More so, the console costs more than the Xbox as well.
So it only makes sense that Microsoft unveiled a new Xbox One S in order to spruce up sales. While I wouldn't say the Xbox is necessarily struggling, it's certainly not crushing its competitors - but perhaps that will change with a new and improved console.
*Drats! I knew I should have waited.
E-Trade Buys OptionsHouse
Perhaps this would fall under "Eye on Financials," but given that a lot of it's based on technology-powered brokerage apps, I decided to include E-Trade's (NASDAQ:ETFC) all-cash acquisition of OptionsHouse for $725 million in our column as well.
OptionsHouse has become known for trading - you guessed it - options. While E-Trade is a much larger brokerage platform boasting a market cap of $7.2 billion and offering banking, advice, trading and other products, it's assumed that the company is looking to bolster its portfolio of options and derivative products.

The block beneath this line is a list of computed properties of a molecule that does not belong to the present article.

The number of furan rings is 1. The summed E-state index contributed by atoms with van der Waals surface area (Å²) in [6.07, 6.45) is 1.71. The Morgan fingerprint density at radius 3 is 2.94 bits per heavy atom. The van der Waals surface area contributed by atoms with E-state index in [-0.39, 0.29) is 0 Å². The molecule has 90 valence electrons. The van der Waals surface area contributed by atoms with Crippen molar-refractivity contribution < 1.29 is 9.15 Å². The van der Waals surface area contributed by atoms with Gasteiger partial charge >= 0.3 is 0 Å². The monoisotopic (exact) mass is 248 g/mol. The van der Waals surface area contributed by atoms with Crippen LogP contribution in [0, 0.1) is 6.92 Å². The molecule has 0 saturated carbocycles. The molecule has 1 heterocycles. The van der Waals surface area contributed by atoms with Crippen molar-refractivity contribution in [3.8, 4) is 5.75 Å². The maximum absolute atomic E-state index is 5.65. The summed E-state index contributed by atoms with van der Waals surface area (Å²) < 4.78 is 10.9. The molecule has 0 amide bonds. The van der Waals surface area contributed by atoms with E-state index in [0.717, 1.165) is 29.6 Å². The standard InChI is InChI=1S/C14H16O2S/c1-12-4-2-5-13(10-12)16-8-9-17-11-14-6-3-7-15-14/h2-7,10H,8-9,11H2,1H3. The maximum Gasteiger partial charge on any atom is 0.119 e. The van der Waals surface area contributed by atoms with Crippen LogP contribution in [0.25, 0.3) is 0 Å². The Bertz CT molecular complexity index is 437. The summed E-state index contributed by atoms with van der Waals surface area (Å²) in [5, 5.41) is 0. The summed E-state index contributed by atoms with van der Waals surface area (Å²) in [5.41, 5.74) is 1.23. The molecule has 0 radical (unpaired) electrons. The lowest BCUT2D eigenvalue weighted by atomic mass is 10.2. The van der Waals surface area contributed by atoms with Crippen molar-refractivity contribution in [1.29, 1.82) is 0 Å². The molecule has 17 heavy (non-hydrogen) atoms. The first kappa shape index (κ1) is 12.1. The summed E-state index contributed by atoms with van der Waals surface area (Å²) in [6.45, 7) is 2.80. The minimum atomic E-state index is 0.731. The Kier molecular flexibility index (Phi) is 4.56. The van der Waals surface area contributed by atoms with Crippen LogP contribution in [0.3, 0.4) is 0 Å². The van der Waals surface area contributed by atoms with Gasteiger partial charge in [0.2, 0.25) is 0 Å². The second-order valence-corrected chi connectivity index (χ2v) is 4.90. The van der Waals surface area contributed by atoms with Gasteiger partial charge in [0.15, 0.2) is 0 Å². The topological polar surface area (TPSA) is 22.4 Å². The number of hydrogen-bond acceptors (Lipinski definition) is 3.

OptionsHouse was originally founded in 2006 by PEAK6, before merging with TradeMonster in 2015 and ultimately being acquired by General Atlantic, a private-equity firm.
The deal is expected to have an "about neutral" impact to earnings in 2017 and be accretive in the following year. The deal should close later this year, sometime in the fourth quarter.